|Characterization of immunization secondary analyses using demographic and health surveys (DHS) and multiple indicator cluster surveys (MICS), 2006–2018|
||Yue Huang and M. Carolina Danovaro-Holliday
||BMC Public Health, Volume 21, Article number: 351; DOI: https://doi.org/10.1186/s12889-021-10364-0
More than one region
Infant immunization coverage worldwide has plateaued at about 85%. Using existing survey data to conduct analyses beyond estimating coverage may help immunization programmes better tailor strategies to reach un- and under-immunized children. The Demographic and Health Survey (DHS) and the Multiple Indicators Cluster Survey (MICS), routinely conducted in low and middle-income countries (LMICs), collect immunization data, yet vaccination coverage is often the only indicator reported and used. We conducted a review of published immunization-related analyses to characterize and quantify immunization secondary analyses done using DHS and MICS databases.
We conducted a systematic search of the literature, of immunization-related secondary analyses from DHS or MICS published between 2006 and August 2018. We searched 15 electronic databases without language restrictions. For the articles included, relevant information was extracted and analyzed to summarize the characteristics of immunization-related secondary analyses. Results are presented following the PRISMA guidelines.
Among 1411 papers identified, 115 met our eligibility criteria; additionally, one article was supplemented by the Pan American Health Organization. The majority were published since 2012 (77.6%), and most (68.9%) had a first or corresponding author affiliated with institutions in high-income countries (as opposed to LMICs where these surveys are conducted). The median delay between survey implementation and publication of the secondary analysis was 5.4 years, with papers with authors affiliated to institutions in LMIC having a longer median publication delay (p < 0.001). Over 80% of the published analyses looked at factors associated with a specific vaccine or with full immunization. Quality proxies, such as reporting percent of immunization data from cards vs recall; occurrence and handling of missing data; whether survey analyses were weighted; and listing of potential biases or limitations of the original survey or analyses, were infrequently mentioned.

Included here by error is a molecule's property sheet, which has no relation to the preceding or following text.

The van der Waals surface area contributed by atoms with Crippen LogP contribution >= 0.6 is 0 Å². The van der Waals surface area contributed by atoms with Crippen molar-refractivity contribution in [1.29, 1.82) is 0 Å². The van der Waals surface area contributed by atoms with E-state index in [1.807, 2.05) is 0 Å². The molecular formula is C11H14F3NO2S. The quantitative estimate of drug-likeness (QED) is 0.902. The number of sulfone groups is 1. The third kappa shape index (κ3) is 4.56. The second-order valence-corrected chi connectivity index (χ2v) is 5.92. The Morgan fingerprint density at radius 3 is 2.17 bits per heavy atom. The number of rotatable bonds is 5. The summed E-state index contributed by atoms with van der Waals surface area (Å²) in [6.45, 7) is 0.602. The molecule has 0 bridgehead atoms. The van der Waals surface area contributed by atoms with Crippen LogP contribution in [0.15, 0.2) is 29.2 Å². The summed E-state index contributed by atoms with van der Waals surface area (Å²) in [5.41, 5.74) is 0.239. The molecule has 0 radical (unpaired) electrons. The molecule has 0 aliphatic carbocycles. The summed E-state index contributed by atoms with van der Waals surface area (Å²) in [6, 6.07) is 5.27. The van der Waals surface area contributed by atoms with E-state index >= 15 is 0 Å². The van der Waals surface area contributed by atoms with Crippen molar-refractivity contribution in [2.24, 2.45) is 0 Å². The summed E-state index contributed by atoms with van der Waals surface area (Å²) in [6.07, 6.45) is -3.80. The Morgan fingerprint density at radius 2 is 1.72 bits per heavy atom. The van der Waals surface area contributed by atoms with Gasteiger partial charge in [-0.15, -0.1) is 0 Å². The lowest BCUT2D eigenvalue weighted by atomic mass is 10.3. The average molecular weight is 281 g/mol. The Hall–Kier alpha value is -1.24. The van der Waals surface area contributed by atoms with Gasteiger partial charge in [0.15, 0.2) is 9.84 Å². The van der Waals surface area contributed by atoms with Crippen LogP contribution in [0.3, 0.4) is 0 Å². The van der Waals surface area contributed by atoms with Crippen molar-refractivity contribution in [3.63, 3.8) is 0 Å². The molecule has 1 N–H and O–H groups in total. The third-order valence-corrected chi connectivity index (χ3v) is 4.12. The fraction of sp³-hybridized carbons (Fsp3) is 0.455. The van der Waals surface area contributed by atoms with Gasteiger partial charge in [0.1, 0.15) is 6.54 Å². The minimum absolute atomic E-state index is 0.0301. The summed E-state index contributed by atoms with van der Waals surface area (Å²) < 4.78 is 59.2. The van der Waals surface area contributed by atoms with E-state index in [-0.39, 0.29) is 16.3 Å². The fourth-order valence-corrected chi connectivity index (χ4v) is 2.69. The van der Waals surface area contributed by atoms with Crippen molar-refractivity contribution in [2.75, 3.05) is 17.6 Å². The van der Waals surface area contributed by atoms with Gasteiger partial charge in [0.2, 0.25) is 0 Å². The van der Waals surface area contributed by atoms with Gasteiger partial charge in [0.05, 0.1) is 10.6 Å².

Our review suggests that more needs to be done to increase the increase the utilization of existing DHS and MICS datasets and improve the quality of the analyses to inform immunization programmes. This would include increasing the proportion of analyses done in LMICs, reducing the time lag between survey implementation and publication of additional analyses, and including more qualitative information about the survey in the publications to better interpret the results.